It is envisaged that by 2050 SADC would have strengthened its collective defence and security system that is capable of safeguarding the territorial integrity of the region.
Under the Industrial Development and Market Integration pillar, the vision is for SADC to be an industrialised and integrated region where citizens equitably benefit from the opportunities of a stable regional market.
By 2050, SADC undertakes to have an industrialised regional economy that is based on a competitive and facilitative environment, which includes robust infrastructure, skills development and the promotion of science, technology and innovation to ensure the sustainable exploitation of natural resources.
It is envisaged that by 2050 the SADC agricultural sector would have been transformed through mechanisation and other mechanisms in order to contribute to the sustainable management of the environment and natural resources.
The agricultural sector is regarded as an engine for socio-economic development in most SADC Member States, hence the drive towards deeper cooperation and collaboration to boost production and address food insecurity.
The draft SADC Vision 2050 and RISDP 2020-30 also envisage interconnected, integrated competitive blue and green economies that will be sustainably developed for the benefit of all SADC citizens.
Deepened regional market integration will be developed, together with deepened financial market integration, monetary cooperation and investment, as well as enhanced macroeconomic stability and convergence.
On the second pillar of Infrastructure Development in Support of Regional Integration, the target is that, by 2050, SADC would have efficient and effective cross-border infrastructure apparatus, services and networks to support and facilitate deeper regional integration and reduce or avoid transboundary conflicts.
The region envisions integrated and quality seamless infrastructure and networks, including improved capacity for construction, maintenance and operation of affordable regional infrastructure and services.
Under the third pillar of Social and Human Capital Development, SADC wants, by 2050, to have a high quality of life in which the citizens are well educated and enjoy long, healthy and productive lives that reinforce the link between economic growth and sustainable human development in order to end poverty in all its forms.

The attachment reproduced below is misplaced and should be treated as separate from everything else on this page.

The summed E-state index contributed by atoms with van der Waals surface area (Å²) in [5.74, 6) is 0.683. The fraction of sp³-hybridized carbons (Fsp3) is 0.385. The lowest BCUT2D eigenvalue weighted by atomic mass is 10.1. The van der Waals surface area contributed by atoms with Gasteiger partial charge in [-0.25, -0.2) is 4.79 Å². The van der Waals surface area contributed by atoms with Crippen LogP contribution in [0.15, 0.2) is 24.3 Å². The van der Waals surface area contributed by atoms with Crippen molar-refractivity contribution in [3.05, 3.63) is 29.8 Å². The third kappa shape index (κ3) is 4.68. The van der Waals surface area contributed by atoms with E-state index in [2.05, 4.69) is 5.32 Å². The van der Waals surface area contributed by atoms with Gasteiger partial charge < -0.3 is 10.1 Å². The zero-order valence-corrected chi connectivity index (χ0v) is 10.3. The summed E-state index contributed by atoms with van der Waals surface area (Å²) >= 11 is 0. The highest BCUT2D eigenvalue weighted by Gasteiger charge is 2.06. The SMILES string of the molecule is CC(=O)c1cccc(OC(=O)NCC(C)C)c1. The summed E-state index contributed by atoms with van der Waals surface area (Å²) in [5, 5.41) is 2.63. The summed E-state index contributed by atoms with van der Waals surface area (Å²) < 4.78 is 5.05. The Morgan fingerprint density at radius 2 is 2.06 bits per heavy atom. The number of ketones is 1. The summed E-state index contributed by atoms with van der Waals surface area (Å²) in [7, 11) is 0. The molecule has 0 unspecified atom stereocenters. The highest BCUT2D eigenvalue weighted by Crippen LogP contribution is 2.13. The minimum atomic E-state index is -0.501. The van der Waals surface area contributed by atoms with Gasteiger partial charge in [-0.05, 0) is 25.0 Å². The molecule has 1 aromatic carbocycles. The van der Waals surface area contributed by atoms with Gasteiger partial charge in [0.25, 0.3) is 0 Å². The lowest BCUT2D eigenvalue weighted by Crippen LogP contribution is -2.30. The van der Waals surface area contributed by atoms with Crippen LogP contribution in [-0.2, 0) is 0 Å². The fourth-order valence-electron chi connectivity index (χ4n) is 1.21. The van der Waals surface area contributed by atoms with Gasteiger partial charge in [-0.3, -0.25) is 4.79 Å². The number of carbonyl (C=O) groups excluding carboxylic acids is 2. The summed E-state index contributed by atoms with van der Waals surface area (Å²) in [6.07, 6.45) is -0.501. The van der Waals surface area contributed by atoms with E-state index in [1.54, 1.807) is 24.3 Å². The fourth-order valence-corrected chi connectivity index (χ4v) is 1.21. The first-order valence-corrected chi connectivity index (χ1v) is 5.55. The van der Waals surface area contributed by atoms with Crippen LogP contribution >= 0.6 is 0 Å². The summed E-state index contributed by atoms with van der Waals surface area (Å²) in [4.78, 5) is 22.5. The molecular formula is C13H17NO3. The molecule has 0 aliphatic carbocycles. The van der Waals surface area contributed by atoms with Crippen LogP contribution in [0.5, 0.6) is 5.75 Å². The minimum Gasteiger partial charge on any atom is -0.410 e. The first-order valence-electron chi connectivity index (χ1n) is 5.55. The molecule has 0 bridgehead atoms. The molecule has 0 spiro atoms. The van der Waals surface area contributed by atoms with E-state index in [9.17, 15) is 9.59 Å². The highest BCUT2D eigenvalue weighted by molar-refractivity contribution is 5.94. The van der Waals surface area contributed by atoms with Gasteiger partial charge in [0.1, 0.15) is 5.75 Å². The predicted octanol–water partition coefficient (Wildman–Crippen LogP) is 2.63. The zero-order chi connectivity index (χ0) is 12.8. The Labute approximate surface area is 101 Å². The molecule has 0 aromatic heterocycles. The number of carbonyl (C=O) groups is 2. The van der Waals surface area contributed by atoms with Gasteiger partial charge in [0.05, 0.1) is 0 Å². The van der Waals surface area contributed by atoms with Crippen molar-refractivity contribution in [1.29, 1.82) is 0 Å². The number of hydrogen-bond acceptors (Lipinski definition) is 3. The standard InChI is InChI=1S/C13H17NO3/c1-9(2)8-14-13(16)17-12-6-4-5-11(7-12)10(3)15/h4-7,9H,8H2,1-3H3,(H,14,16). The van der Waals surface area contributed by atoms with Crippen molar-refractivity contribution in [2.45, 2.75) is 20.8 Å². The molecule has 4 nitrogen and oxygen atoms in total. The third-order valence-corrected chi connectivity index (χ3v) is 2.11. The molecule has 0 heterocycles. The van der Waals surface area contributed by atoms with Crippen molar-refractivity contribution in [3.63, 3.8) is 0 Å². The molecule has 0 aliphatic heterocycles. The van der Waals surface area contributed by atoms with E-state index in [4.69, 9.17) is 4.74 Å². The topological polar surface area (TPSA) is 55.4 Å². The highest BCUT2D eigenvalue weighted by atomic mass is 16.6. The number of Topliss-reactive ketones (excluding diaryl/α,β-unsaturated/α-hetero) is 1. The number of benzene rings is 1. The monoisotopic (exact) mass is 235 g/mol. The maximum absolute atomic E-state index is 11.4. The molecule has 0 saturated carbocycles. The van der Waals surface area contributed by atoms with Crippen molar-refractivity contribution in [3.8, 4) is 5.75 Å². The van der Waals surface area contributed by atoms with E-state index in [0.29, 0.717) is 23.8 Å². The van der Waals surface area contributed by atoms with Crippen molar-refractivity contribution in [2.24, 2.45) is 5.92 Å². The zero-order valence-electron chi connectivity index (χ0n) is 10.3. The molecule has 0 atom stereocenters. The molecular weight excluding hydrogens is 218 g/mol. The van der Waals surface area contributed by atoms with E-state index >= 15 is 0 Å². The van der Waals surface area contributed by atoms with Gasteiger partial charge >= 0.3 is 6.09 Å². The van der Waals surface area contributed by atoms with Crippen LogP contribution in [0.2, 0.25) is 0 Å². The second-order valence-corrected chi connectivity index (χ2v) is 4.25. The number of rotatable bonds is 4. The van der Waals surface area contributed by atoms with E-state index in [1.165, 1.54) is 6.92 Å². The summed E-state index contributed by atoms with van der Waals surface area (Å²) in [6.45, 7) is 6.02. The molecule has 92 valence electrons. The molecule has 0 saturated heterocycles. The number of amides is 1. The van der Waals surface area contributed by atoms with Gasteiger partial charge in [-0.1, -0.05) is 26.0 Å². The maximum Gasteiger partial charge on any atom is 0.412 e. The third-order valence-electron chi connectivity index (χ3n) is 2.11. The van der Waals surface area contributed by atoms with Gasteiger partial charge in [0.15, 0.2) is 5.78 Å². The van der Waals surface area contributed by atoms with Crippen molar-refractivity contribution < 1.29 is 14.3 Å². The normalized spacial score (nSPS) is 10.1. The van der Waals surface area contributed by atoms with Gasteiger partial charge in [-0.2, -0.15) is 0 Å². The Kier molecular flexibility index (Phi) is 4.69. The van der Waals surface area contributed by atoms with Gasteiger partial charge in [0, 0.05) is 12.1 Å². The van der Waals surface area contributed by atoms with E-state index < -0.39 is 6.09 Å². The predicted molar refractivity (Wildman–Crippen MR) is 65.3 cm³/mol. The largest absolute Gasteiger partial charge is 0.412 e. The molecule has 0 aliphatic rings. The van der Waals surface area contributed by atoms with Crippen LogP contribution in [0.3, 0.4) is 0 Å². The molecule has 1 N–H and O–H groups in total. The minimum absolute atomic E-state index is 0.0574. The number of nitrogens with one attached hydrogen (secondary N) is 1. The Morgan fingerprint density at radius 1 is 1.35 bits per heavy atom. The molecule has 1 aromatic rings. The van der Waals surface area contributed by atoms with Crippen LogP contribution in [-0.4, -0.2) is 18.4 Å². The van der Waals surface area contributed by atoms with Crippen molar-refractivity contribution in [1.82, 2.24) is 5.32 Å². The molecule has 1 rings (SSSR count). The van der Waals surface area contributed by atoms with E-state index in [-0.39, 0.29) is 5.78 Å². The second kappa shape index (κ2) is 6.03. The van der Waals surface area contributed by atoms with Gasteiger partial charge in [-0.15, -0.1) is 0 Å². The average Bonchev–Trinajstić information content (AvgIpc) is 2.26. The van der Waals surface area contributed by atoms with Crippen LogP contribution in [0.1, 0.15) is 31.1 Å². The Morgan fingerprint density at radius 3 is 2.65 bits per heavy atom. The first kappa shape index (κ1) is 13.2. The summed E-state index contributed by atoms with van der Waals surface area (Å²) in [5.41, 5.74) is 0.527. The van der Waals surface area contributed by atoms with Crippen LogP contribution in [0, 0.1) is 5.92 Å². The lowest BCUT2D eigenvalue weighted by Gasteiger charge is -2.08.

This strong and inclusive human capital base is expected to enable SADC citizens to play a pivotal role in socio-economic development through enhanced productivity.
Under this pillar, SADC seeks to strengthen and harmonised regional health systems for the provision of standardised and accessible health services to all citizens, improved food and nutrition security for the socio-economic wellbeing of people in the region.
In addition, the vision seeks increased access by SADC citizens to quality and relevant education and skills development, including in science and technology, and increased job creation with decent work opportunities for full and productive employment in the region.
Regarding the crosscutting issues of Gender, Youth and Climate Change, the vision is that, by 2050, SADC would be a community where citizens are treated equally, regardless of their gender, and where the youth are empowered.
SADC undertakes intensify gender equality, the empowerment and development of women, while there will be a robust and responsive regional statistical system to underpin regional integration processes, including measurement of progress and impact, by 2050.
The target is also to aim for improved youth empowerment and participation of young people in all aspects of social and economic development as well as strengthened climate change resilience and disaster risk management.
The decision to develop the SADC Vision 2050 was approved during an extraordinary Summit of the SADC Heads of State and Government in June 2012 in Luanda, Angola.
The summit decided that the Vision 2050 should be predicated upon the existing SADC vision, which is that “of a common future in a regional community that will ensure economic well-being, improvement of the standards of living and quality of life, freedom and social justice, and peace and security for the peoples of Southern Africa”.
In August 2018, the Council of Ministers directed the Secretariat to align the SADC Vision 2050 to the post-2020 development agenda since the Revised RISDP is expected to come to an end in December 2020.